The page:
What on earth do all those terms, numbers and percentages mean? Here are the basics of how to read a nutrition label.
By law there’s one on the packaging of every food item you purchase. The producers are required to disclose what’s in their food items, and that’s a very good thing! Because if you believe their marketing, you’ll think that just about everything you buy is full of nothing but natural goodness. In lots of cases, nothing could be further from the truth.
This may sound cynical, but it’s quite obvious that food companies are banking on the fact that you DON’T know how to read a nutrition label.
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This tells you what the producers consider is the amount one person will typically eat at one time. The label will also include the total number of those servings that are contained in the entire package.
Now the first thing to realize is that you may not agree that the suggested serving size is all that realistic. If the serving size says 1/2 cup, but you would eat a whole cup each time, you’ll have to double all the numbers for everything on the label. The calories, fat and nutrients on the rest of the label are all tabulated to that suggested serving size.
This is of particular interest to dieters who are limiting themselves to a set number of calories per day to lose (or gain) weight.
Sidenote: The diet-peddlers have drummed calorie-counting into us so much, that many people think it’s the only way to get a healthy body. Listen, you don’t have to buy into that at all. If you will eat the right natural whole foods, cutting out added sugars and reducing (or eliminating) meats and fats, you shouldn’t have to subject yourself to the “cruel and unusual punishment” of calorie counting. If you’re eating the right foods, and keeping active with good exercise, you can generally eat until you’re satisfied.
Nevertheless, the number of calories shown on the nutrition label is still valuable. Just by glancing at it you can usually get an idea of what you’re going to find in the food. If a small serving size has a high number of calories, it’s an indicator to check the ingredients list for lots of sugar. Just compare the calories in processed foods with fruits and vegetables whose calorie count is very often zero!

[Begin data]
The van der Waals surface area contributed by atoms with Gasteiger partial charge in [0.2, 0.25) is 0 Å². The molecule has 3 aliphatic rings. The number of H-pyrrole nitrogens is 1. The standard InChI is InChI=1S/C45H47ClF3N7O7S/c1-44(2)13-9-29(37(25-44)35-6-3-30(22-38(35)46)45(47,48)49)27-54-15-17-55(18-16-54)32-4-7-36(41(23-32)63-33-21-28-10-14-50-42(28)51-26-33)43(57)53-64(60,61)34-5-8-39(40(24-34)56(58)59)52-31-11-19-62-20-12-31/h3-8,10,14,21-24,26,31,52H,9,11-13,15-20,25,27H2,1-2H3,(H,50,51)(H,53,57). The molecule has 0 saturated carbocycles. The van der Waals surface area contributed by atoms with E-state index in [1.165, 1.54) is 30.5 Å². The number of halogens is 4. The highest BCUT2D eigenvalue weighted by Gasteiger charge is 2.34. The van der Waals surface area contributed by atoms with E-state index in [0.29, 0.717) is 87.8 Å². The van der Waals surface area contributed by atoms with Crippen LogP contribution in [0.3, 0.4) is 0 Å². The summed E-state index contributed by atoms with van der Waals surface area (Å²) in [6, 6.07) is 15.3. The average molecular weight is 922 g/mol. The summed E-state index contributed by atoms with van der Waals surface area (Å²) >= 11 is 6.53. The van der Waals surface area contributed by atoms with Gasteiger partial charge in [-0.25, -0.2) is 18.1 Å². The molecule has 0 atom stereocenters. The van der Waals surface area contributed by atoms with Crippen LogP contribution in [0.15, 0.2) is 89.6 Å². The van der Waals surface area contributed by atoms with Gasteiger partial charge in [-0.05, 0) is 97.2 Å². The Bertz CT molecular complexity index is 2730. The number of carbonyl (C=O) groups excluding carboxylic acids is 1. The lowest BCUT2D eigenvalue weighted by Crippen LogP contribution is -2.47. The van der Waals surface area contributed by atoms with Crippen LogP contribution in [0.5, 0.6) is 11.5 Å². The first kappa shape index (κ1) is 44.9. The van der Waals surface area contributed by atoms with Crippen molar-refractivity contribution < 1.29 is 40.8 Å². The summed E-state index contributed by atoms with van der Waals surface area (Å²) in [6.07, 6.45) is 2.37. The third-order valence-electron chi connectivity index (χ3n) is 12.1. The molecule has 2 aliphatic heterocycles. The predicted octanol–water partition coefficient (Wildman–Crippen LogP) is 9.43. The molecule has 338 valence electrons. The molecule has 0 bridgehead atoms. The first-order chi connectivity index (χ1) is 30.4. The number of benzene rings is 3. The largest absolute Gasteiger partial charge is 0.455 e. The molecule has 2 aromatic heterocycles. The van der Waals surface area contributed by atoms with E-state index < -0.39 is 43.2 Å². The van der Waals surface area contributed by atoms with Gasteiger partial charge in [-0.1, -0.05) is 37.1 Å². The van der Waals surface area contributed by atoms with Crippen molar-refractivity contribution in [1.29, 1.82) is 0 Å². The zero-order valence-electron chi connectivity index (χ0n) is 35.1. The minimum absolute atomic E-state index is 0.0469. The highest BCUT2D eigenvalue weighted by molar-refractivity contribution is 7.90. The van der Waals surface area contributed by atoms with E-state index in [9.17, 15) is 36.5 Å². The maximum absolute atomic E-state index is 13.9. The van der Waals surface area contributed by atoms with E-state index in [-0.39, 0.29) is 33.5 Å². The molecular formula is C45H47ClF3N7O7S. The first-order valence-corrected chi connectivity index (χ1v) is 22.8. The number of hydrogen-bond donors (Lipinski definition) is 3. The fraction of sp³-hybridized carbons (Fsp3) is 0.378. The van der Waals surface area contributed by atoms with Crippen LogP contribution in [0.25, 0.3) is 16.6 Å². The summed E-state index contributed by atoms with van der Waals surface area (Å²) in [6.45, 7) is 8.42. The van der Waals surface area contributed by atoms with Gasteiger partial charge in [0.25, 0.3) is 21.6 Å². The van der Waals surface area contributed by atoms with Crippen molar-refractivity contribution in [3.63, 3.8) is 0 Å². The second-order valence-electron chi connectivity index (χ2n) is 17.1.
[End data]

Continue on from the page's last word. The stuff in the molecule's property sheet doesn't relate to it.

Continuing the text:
Percent Daily Values
The Percent Daily Values (DV) is a guide to the nutrients contained in one suggested serving. If, for example, the nutrition label says “Vitamin C … 10%”, it means that by eating one serving of this food you will get 10% of the total amount of vitamin C you need each DAY (not just in this one meal or snack).
These DVs are based on a 2,000 calorie diet for a healthy adult. The recommended allowances are developed as a guide by the U.S. Food and Drug Administration.
This number can help you very quickly evaluate a product in several ways:
- You can quickly compare 2 different products you are considering buying to see at a glance which is the more nutritious.
- You can easily spot foods that are full of “empty calories”. If an item has several hundred calories, but very low percentages of the vitamins and minerals you need each day, then those are “empty calories”. After eating that item you’re still going to have to eat other things to get the nutrients you need.
- You can see what foods are going to give you too much of the things that should be red flags.
As a general guide:
- 5% or less is “low”. Aim low in saturated fat, trans fat, cholesterol and sodium.